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Bureau of Prisons May Recommend More Good Time Credit

For years, there have been rumors that Congress might increase good time credit for federal inmates. None have come to pass.

There is no parole in the federal system. The amount of good time is the same for everyone -- 54 days a year after the first year.

Sentencing Law and Policy reports that one of the speakers at the Sentencing Commission's hearings last week was Bureau of Prisons Director Harley Lappin. After discussing how overcrowded our prisons are, and what can be done to alleviate it, he said that the Justice Department is working with Congress on two proposals. The first would increase the good time from 54 days a year to 61 days (not much of a change.) The second proposal is more promising: [More...]

The second proposal creates a new sentence reduction credit that inmates can earn for successful participation in recidivism-reducing programs, such as Federal Prison Industries, education, and occupational/vocational programming.

Mr. Lapin's statement is here.

He provides these statistics:

As the nation’s largest corrections system, the Bureau is responsible for the incarceration of about 210,000 inmates. Currently, the Bureau confines more than 171,000 inmates in 116 facilities with a total rated capacity of 126,971. The remainder, more than 18 percent, are housed in privately operated prisons, residential reentry centers, and local jails. In fiscal year 2009, a net growth of 7,091 new inmates was realized and an additional 1,468 inmates were added in fiscal year 2010. An increase of approximately 5,000-6,000 inmates per year is expected for fiscal year 2011 and fiscal year 2012.

Most of the inmates in Bureau facilities are serving sentences for drug trafficking offenses. The remainder of the population includes inmates convicted of weapons, immigration law, violent, fraud, property, sex, and other miscellaneous offenses. The average sentence length for inmates in Bureau custody is 10 years. Approximately 7 percent of inmates in the Bureau are women, and approximately 26 percent of the Federal prison population are non-U.S. citizens.

System-wide, the Bureau is operating at 35 percent over its rated capacity. Crowding is of special concern at higher security facilities with 50 percent crowding at high security facilities and 39 percent at medium security facilities. This severe crowding has resulted in double and triple bunking inmates. As of January 2011, 94 percent of high security inmates were double bunked, and 16 percent of medium security inmates and almost 82 percent of low security inmates were triple bunked or housed in space not originally designed for inmate housing.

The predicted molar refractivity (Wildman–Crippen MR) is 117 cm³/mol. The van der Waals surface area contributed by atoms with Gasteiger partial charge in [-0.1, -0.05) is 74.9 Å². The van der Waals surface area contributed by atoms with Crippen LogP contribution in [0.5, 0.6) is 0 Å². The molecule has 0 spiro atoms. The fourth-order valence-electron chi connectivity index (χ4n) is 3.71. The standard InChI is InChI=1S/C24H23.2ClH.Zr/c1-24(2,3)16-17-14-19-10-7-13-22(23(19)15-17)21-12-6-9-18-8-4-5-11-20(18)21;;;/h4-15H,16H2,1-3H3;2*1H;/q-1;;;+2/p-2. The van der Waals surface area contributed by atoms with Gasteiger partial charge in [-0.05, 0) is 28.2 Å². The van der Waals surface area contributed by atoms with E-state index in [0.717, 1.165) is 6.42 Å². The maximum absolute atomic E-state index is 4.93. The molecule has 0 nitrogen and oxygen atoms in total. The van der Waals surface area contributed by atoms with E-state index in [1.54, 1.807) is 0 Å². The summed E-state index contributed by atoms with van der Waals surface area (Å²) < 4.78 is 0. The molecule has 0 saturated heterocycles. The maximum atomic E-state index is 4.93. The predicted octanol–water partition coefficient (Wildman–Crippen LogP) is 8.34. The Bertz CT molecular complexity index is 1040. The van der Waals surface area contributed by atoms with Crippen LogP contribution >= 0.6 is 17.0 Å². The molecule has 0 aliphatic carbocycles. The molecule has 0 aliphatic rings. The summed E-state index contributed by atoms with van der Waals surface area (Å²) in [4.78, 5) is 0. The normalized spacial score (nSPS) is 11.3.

45,000 federal inmates a year are released. Most need to acquire job skills, vocational training, education, counseling, and other assistance (such as drug abuse treatment, anger management, and parenting skills) before they return. BOP controls the programs made available to inmates.

40% of federal inmates arrive with a substance abuse problem. BOP now has 4 treatment programs. One, the RDAP program, is residential and allows inmates who complete it to receive up to a year off their sentence. But it hasn't been widely available. Now, Lappin says, 61 federal prisons and 1 contract prison have RDAP programs. Lappin says:

Inmates who participate in residential drug abuse programming are 16% less likely to recidivate and 15% less likely to relapse when compared with similar non-participating inmates. The President’s budget request for fiscal year 2012 includes funding to increase the residential drug abuse program significantly.

As to educational programs:

Institutions offer literacy classes, English as a Second Language, adult continuing education, parenting classes, recreation activities, wellness education, and library services. We also facilitate vocational training and occupationally-oriented higher education programs that are based on the needs of the specific institution’s inmate population, general labor market conditions, and institution labor force needs.

The result? Lappin says:

Inmates who participate in educational programs are 16% less likely to recidivate than similar non-participating inmates, and those who participate in vocational or occupational training are 33% less likely to recidivate than similar non-participating inmates.

All in all, Lappin's statement is encouraging. What would be better? 180 days a year good time. Other proposals through the years are here.